Texas Tech University

Texas Tech University Regents Announce New Site Plans for Rawls College of Business

October 12, 2007

Author: Marlena Hartz, Associated Press, Lubbock Avalanche Journal, LubbockOnLine.com

Tech's regents sign off on two key projects

MARLENA HARTZ

ASSOCIATED PRESS

Plans for a Texas Tech College of Business building and nearby north campus entrance - two parts of a larger plan to maintain a student-friendly campus capable of serving a much larger student body - were approved Friday, October 12, by the university's board of regents.

The Jerry S. Rawls College of Business Administration building will be located at the north end of campus near Ninth Street and Thompson Hall.

It will be within walking distance of the future North Campus Gateway - an entrance into campus via Marsha Sharp Freeway similar to the existing southern entrance at Broadway and University Avenue. Also nearby: The Engineering Research and Experimental Science buildings.

An additional 250 parking spaces are part of gateway plans.

"This could give a whole new face to the campus," Regent Windy Sitton said.

Ground should be broken on the $60 million business building in 18 months, Tech Vice Chancellor of Facilities Planning and Construction Mike Ellicott said. Both projects should be complete within two years of that date.

Demolition of the City Bank Coliseum and Auditorium, at Fourth Street and the Drive of Champions, has been incorporated into North Campus Gateway architectural drawings. In the drawings, the area is shown as a parking lot.

The coliseum and auditorium, built in 1958, are owned by the city, but the land they sit on is owned by Tech.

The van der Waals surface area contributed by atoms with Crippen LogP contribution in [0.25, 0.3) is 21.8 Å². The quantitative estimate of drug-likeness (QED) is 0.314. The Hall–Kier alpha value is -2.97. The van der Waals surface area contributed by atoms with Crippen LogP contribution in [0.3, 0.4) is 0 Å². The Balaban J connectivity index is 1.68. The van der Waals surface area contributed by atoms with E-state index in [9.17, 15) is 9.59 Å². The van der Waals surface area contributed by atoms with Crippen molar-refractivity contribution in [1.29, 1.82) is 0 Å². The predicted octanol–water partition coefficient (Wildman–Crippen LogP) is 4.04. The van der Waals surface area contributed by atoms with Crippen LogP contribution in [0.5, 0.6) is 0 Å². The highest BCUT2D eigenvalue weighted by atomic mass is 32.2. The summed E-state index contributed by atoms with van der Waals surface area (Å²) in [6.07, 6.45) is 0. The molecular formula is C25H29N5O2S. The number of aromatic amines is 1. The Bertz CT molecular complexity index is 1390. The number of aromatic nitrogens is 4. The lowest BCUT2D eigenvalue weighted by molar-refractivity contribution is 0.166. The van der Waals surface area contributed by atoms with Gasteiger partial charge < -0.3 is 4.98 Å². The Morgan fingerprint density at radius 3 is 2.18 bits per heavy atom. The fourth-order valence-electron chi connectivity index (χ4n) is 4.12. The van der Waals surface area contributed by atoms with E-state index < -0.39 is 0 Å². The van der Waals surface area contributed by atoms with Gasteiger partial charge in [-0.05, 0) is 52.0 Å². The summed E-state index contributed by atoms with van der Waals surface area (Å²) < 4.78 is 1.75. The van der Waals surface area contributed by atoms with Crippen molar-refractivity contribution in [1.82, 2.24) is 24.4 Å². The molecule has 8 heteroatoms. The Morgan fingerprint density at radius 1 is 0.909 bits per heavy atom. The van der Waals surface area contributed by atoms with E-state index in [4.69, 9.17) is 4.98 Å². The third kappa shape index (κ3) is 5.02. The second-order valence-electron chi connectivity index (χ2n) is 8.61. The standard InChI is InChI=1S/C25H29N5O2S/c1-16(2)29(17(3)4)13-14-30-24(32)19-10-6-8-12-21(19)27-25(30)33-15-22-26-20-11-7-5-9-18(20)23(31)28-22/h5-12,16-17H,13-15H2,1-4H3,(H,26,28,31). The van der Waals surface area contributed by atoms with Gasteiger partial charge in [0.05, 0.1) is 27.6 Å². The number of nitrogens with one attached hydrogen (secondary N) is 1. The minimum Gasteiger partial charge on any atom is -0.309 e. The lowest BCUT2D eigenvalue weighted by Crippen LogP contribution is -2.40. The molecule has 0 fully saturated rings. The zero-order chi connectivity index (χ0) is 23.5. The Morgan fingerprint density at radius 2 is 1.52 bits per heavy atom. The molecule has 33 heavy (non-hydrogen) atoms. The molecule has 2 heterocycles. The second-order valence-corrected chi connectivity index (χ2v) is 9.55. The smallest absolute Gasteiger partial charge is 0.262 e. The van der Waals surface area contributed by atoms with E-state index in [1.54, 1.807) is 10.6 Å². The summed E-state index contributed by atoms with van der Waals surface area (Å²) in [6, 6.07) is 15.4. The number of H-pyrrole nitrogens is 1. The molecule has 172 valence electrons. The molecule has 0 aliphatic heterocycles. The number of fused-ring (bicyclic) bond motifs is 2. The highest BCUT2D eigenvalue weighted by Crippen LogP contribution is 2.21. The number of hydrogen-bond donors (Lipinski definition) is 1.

Ellicott said city and university leaders are discussing the future of the facilities.

"We all know that the coliseum and auditorium are nearing the end of their usefulness," said Ellicott, adding Tech could use the space as a parking lot or for some other purpose.

Regents on Friday earmarked $1 million for the planning phase of their projects. The funds come from tuition revenue.

"We have an opportunity to create a space that will highlight the system," said Regent Rick Francis, who serves on the board's facilities subcommittee.

The new building and entrance align with regents' long-term vision for the campus, which they are formulating with a larger student body in mind, Francis said.

Regents want enrollment to climb to 40,000 by 2020. In September, 28,260 students were enrolled at Tech.

Regents should approve a revised master plan in accordance with the planned growth by 2008, Francis said. The plan will guide major construction projects. One of its major aims is to foster a student-friendly campus, Francis said. That means 10-minute walks between classes, an outer ring of parking and on-campus amenities, the regent said.

• The Jerry S. Rawls College of Business Administration has a full-time teaching staff of roughly 100 in five departments: accounting, finance, information systems and quantitative science, management and marketing.

• The current college of business building, at 15th Street and Flint Avenue, opened in 1969 and cost about $4 million to build. It's outdated, too small for group learning and has limited wireless technology capability.

• In 2001, Jerry Rawls, a Tech alum and California businessman, donated $25 million to the college, hence its name.

• Of Tech grads, about 25 percent are from the College of Business Administration. [Source: Jerry S. Rawls College of Business publications]

Texas Tech regents hope to revise their master plan by 2008, in preparation for an enrollment increase of some 12,000 students by 2020.

Core concepts of the regents' plan:

• Maintain an urban campus that is pedestrian friendly with 10-minute walks between classes.

• Establish campus zones.

• Construct all new buildings in the Spanish Renaissance style of architecture.

• Maintain and increase significant green space.

To comment on this story:

marlena.hartz@lubbockonline.com

james.gallagher@lubbockonline.com

This story first appeared on LubbockOnline.com at 5:44 p.m. Friday, October 12, 2007.